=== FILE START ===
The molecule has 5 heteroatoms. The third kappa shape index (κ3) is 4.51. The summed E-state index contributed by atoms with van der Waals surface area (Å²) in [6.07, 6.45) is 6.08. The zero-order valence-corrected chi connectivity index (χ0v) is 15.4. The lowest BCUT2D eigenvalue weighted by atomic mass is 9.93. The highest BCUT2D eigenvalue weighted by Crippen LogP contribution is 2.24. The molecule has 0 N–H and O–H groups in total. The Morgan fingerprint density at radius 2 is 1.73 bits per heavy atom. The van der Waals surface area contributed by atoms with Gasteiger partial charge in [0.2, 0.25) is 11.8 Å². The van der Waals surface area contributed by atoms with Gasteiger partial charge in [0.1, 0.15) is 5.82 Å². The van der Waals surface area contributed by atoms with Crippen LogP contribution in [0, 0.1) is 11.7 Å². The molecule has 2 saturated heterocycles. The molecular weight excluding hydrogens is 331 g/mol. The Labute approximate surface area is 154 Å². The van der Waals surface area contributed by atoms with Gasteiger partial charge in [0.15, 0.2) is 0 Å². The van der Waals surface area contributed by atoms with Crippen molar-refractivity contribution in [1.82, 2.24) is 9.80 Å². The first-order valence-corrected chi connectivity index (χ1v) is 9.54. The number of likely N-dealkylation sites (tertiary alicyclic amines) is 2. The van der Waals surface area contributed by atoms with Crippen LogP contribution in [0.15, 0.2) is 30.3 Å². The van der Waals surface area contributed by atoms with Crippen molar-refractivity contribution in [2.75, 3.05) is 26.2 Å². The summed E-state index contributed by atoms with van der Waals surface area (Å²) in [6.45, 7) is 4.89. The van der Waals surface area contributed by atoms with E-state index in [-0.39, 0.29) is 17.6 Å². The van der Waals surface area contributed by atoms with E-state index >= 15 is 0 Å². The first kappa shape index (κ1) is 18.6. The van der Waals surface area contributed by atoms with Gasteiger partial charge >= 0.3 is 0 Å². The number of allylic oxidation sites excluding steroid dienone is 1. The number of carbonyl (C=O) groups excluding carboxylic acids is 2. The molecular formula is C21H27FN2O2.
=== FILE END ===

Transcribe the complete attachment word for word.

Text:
The molecule has 5 heteroatoms. The third kappa shape index (κ3) is 4.51. The summed E-state index contributed by atoms with van der Waals surface area (Å²) in [6.07, 6.45) is 6.08. The zero-order valence-corrected chi connectivity index (χ0v) is 15.4. The lowest BCUT2D eigenvalue weighted by atomic mass is 9.93. The highest BCUT2D eigenvalue weighted by Crippen LogP contribution is 2.24. The molecule has 0 N–H and O–H groups in total. The Morgan fingerprint density at radius 2 is 1.73 bits per heavy atom. The van der Waals surface area contributed by atoms with Gasteiger partial charge in [0.2, 0.25) is 11.8 Å². The van der Waals surface area contributed by atoms with Gasteiger partial charge in [0.1, 0.15) is 5.82 Å². The van der Waals surface area contributed by atoms with Crippen LogP contribution in [0, 0.1) is 11.7 Å². The molecule has 2 saturated heterocycles. The molecular weight excluding hydrogens is 331 g/mol. The Labute approximate surface area is 154 Å². The van der Waals surface area contributed by atoms with Gasteiger partial charge in [0.15, 0.2) is 0 Å². The van der Waals surface area contributed by atoms with Crippen molar-refractivity contribution in [1.82, 2.24) is 9.80 Å². The first-order valence-corrected chi connectivity index (χ1v) is 9.54. The number of likely N-dealkylation sites (tertiary alicyclic amines) is 2. The van der Waals surface area contributed by atoms with Crippen LogP contribution in [0.15, 0.2) is 30.3 Å². The van der Waals surface area contributed by atoms with Crippen molar-refractivity contribution in [2.75, 3.05) is 26.2 Å². The summed E-state index contributed by atoms with van der Waals surface area (Å²) in [6.45, 7) is 4.89. The van der Waals surface area contributed by atoms with E-state index in [-0.39, 0.29) is 17.6 Å². The van der Waals surface area contributed by atoms with E-state index >= 15 is 0 Å². The first kappa shape index (κ1) is 18.6. The van der Waals surface area contributed by atoms with Gasteiger partial charge >= 0.3 is 0 Å². The number of allylic oxidation sites excluding steroid dienone is 1. The number of carbonyl (C=O) groups excluding carboxylic acids is 2. The molecular formula is C21H27FN2O2.